Letter Policy

Letters Policy

 

taylorvilledailynews.com welcomes letters to the editor, as a way we can let our readers and listeners sound off on the issues most important to them. If you wish to submit a letter, please note the following guidelines:

 

  • All letters should be no more than 500 words in length, and should include the writer's name, address and phone number. We will not publish street address, e-mail address or phone number; rather, we reserve the right to contact writers to determine their validity.
  • Letters must be submitted electronically in Word doc or text format; no hand-written letters are accepted.
  • If the editor comments about a letter, the reader may respond with at least as many words as were used by the editor. We would like to stimulate a sincere dialogue.
  • All letters become property of Miller Communications, Inc., and are subject to editing for length, content, grammar, punctuation at the editor's discretion.
  • Material that may libel or slander an individual or group will neither be accepted nor posted.
  • All letters must be e-mail'ed to editorial@randyradio.com to ensure your message is received, please include "Letter to the Editor" in the subject line.


                                                                   We look forward to hearing from you.
Letters Archives for 2020-01

Letter to the Editor on Female Presidential Candidates

LETTER TO THE EDITOR

Posted January 22, 2020

 

Dear Editor:

 

Editors:

To our remaining female presidential candidates (and with apologies to Helen Reddy), you are women, we hear you roar, but we’re expecting something more.

 

This campaign’s female hopefuls have backgrounds as varied as they are impressive. All are tough as nails. Just ask them.

 

“The American public wants a fighter”, Kamala Harris said in a speech announcing her Presidential run, “and I’m prepared to do that.” Elizabeth Warren promises to fight for the working class.  Kirsten Gillibrand pledged to “fight for other people’s kids as hard as I would fight for my own,” and Amy Klobuchar, who heartily announced her candidacy in a snowstorm proudly touted her “grit”.

 

Lots of fightin’ words there. Maybe it’s a prerequisite for today’s female candidates. Shrinking violets need not apply.

Some of these women have dropped out of the race, but we get the message. We’ve also noticed that what passes for strength and decisiveness in men is unfairly criticized in women.

 

My layman’s opinion is based on almost 50 years of voting.  I’ve been a man even longer and like to think I know what makes us tick.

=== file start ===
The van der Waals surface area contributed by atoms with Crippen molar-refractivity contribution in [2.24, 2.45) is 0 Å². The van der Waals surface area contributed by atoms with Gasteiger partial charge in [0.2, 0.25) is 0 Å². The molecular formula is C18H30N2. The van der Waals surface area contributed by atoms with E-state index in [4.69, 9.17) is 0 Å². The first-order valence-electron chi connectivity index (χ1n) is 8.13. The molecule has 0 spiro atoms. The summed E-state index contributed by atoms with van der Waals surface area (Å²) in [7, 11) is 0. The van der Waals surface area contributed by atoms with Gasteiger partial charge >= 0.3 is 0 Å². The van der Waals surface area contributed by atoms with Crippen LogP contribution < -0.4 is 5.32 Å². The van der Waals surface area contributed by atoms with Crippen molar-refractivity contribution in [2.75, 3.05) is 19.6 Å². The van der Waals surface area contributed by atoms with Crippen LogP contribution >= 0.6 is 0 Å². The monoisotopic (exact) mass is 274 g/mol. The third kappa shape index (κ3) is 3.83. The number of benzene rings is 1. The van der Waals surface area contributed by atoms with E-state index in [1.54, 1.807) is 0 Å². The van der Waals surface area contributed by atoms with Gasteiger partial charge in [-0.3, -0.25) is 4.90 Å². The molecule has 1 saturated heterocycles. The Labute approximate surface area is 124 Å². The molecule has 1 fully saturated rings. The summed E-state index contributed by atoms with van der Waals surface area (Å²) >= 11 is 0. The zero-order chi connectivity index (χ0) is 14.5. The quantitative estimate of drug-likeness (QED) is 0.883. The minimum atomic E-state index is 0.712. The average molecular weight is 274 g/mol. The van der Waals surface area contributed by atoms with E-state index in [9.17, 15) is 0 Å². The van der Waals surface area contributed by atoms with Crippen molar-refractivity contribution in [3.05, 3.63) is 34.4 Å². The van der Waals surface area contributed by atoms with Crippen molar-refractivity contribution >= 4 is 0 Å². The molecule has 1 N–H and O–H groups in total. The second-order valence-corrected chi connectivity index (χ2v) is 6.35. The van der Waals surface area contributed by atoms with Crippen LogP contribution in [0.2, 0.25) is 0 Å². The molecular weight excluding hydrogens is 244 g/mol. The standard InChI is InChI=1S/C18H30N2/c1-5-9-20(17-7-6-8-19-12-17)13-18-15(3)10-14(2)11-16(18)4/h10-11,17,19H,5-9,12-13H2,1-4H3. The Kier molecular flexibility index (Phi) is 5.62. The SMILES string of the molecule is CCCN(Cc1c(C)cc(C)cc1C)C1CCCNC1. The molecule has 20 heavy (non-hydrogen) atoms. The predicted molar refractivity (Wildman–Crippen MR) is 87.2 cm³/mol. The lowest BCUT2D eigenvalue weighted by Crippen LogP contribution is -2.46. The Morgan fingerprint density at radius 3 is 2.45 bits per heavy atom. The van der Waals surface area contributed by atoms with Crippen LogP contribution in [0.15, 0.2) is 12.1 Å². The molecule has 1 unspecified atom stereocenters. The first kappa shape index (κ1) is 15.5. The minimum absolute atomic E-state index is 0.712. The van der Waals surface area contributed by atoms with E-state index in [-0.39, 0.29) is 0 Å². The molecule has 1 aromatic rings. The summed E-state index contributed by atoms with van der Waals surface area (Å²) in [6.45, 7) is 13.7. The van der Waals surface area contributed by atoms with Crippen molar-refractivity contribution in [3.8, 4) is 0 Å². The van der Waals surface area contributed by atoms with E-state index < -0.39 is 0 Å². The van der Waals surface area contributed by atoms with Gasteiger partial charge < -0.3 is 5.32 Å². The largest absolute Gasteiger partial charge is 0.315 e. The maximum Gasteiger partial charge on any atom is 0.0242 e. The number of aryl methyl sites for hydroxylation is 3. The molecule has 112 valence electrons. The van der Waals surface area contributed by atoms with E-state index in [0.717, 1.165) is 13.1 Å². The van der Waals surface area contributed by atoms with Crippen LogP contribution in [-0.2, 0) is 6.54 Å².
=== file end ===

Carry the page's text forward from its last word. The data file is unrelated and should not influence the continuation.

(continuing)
To female Presidential hopefuls, no one’s asking you to give up the toughness that got you here. But there’s always been a reasoned, nurturing side of women that sometimes disappears during these campaigns. Let’s see more of it.

 Is that even possible in today’s frenetic Twitter-driven world? We know how men campaign and govern. Can you nurture us back to reason?

 

 Better yet, consider this exchange from the 1970’s Mary Tyler Moore TV show between employee Mary Richards and her tough-with-a-heart-of-gold boss Lou Grant:

Lou: “You’ve got spunk.”

Mary: “Thank you.”

Lou: “I hate spunk.”

Ladies, here’s a tip: think of male voters as Lou Grant--with perhaps more spunk tolerance.

 

Jim Newton

Itasca, Ill 60143

 

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Letter to the Editor: What Was Illinois' Lieutenant Governor Thinking?

LETTER TO THE EDITOR

Posted January 7, 2020

 

Dear Editor:

 

What was Illinois Lieutenant Governor Juliana Stratton thinking when she purchased recreational marijuana in Chicago on the first day of its legal sales in Illinois? Does she not understand that as a public official she is setting a reckless and foolish example, especially for children and teens?

 

Illinois policy makers are sending a dangerous message to our young people. First, we called it “medicinal.” Now, we call it “recreational.” Gone are the days of “this is your brain on drugs.” Instead, elected officials like Stratton are celebrating drug use by welcoming the marijuana industry to communities throughout the state.

 

Their feckless example will mislead citizens into a diminished understanding of the dangers of drug use until it affects them personally. As the perception of risk plummets, drug use (and addictions) will climb.

 

Not only have lawmakers failed to do their due diligence before passing this marijuana law, but they have also failed to heed the compelling research that indicates how regular use of marijuana affects young people, including an increased risk of psychiatric illnesses and loss of IQ points.

 

Parents, grandparents, teachers, and religious leaders would do well to counter Stratton’s irresponsible example by returning to the sensible message, “just say no to drugs.”

 

Sincerely,

 

David E. Smith, Executive Director

Illinois Family Institute

Tinley Park, IL  60477

 

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